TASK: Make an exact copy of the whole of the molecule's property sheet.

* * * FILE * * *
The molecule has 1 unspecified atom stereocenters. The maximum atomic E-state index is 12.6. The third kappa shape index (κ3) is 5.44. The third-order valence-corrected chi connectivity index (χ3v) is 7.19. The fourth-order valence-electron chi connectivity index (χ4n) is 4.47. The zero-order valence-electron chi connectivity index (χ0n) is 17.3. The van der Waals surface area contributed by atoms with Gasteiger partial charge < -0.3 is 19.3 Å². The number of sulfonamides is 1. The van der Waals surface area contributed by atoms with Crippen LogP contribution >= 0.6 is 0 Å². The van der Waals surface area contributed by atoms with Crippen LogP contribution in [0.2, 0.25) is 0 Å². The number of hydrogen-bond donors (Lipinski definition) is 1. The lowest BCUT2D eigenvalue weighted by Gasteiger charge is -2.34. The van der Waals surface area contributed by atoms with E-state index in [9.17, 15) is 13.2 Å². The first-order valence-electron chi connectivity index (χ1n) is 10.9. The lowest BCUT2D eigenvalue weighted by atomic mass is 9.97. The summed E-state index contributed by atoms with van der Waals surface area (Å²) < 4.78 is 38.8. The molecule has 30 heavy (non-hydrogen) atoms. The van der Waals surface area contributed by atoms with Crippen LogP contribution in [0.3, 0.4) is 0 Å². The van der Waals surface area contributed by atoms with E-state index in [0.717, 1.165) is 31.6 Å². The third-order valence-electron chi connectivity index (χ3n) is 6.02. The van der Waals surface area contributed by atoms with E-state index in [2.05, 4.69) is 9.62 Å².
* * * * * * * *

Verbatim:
The molecule has 1 unspecified atom stereocenters. The maximum atomic E-state index is 12.6. The third kappa shape index (κ3) is 5.44. The third-order valence-corrected chi connectivity index (χ3v) is 7.19. The fourth-order valence-electron chi connectivity index (χ4n) is 4.47. The zero-order valence-electron chi connectivity index (χ0n) is 17.3. The van der Waals surface area contributed by atoms with Gasteiger partial charge < -0.3 is 19.3 Å². The number of sulfonamides is 1. The van der Waals surface area contributed by atoms with Crippen LogP contribution >= 0.6 is 0 Å². The van der Waals surface area contributed by atoms with Crippen LogP contribution in [0.2, 0.25) is 0 Å². The number of hydrogen-bond donors (Lipinski definition) is 1. The lowest BCUT2D eigenvalue weighted by Gasteiger charge is -2.34. The van der Waals surface area contributed by atoms with E-state index in [9.17, 15) is 13.2 Å². The first-order valence-electron chi connectivity index (χ1n) is 10.9. The lowest BCUT2D eigenvalue weighted by atomic mass is 9.97. The summed E-state index contributed by atoms with van der Waals surface area (Å²) < 4.78 is 38.8. The molecule has 30 heavy (non-hydrogen) atoms. The van der Waals surface area contributed by atoms with Crippen LogP contribution in [0.3, 0.4) is 0 Å². The van der Waals surface area contributed by atoms with E-state index in [0.717, 1.165) is 31.6 Å². The third-order valence-electron chi connectivity index (χ3n) is 6.02. The van der Waals surface area contributed by atoms with E-state index in [2.05, 4.69) is 9.62 Å².